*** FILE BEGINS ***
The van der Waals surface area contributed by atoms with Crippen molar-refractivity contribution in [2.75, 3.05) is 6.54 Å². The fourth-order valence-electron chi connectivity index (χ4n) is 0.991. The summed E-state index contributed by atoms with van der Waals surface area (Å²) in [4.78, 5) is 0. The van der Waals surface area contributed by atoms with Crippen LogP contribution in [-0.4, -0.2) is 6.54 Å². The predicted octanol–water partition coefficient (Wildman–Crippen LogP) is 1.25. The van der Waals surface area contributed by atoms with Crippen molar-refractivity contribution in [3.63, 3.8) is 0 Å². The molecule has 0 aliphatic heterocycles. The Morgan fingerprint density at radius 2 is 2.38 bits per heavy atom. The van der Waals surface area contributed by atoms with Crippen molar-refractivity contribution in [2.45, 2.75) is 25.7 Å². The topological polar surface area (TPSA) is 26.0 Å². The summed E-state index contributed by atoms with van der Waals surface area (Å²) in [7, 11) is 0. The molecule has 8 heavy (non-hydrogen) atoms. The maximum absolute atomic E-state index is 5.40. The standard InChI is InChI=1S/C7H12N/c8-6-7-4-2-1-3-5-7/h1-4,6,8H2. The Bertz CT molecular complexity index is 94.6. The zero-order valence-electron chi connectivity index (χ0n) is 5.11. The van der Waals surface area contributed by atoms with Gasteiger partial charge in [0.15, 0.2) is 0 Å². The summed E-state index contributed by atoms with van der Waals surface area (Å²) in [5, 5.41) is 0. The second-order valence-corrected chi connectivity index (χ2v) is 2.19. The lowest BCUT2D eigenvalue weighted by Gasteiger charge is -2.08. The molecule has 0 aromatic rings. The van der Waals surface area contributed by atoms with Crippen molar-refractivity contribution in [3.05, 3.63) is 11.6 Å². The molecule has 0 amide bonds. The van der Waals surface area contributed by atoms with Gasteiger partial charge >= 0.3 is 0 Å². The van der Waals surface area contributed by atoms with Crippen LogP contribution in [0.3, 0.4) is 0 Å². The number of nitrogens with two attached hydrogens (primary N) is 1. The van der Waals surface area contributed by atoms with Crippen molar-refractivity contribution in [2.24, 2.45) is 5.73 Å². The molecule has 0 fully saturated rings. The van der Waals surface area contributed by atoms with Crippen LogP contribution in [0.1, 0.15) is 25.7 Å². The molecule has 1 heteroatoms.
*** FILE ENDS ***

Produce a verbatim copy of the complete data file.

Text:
The van der Waals surface area contributed by atoms with Crippen molar-refractivity contribution in [2.75, 3.05) is 6.54 Å². The fourth-order valence-electron chi connectivity index (χ4n) is 0.991. The summed E-state index contributed by atoms with van der Waals surface area (Å²) in [4.78, 5) is 0. The van der Waals surface area contributed by atoms with Crippen LogP contribution in [-0.4, -0.2) is 6.54 Å². The predicted octanol–water partition coefficient (Wildman–Crippen LogP) is 1.25. The van der Waals surface area contributed by atoms with Crippen molar-refractivity contribution in [3.63, 3.8) is 0 Å². The molecule has 0 aliphatic heterocycles. The Morgan fingerprint density at radius 2 is 2.38 bits per heavy atom. The van der Waals surface area contributed by atoms with Crippen molar-refractivity contribution in [2.45, 2.75) is 25.7 Å². The topological polar surface area (TPSA) is 26.0 Å². The summed E-state index contributed by atoms with van der Waals surface area (Å²) in [7, 11) is 0. The molecule has 8 heavy (non-hydrogen) atoms. The maximum absolute atomic E-state index is 5.40. The standard InChI is InChI=1S/C7H12N/c8-6-7-4-2-1-3-5-7/h1-4,6,8H2. The Bertz CT molecular complexity index is 94.6. The zero-order valence-electron chi connectivity index (χ0n) is 5.11. The van der Waals surface area contributed by atoms with Gasteiger partial charge in [0.15, 0.2) is 0 Å². The summed E-state index contributed by atoms with van der Waals surface area (Å²) in [5, 5.41) is 0. The second-order valence-corrected chi connectivity index (χ2v) is 2.19. The lowest BCUT2D eigenvalue weighted by Gasteiger charge is -2.08. The molecule has 0 aromatic rings. The van der Waals surface area contributed by atoms with Crippen molar-refractivity contribution in [3.05, 3.63) is 11.6 Å². The molecule has 0 amide bonds. The van der Waals surface area contributed by atoms with Gasteiger partial charge >= 0.3 is 0 Å². The van der Waals surface area contributed by atoms with Crippen LogP contribution in [0.3, 0.4) is 0 Å². The number of nitrogens with two attached hydrogens (primary N) is 1. The van der Waals surface area contributed by atoms with Crippen molar-refractivity contribution in [2.24, 2.45) is 5.73 Å². The molecule has 0 fully saturated rings. The van der Waals surface area contributed by atoms with Crippen LogP contribution in [0.1, 0.15) is 25.7 Å². The molecule has 1 heteroatoms.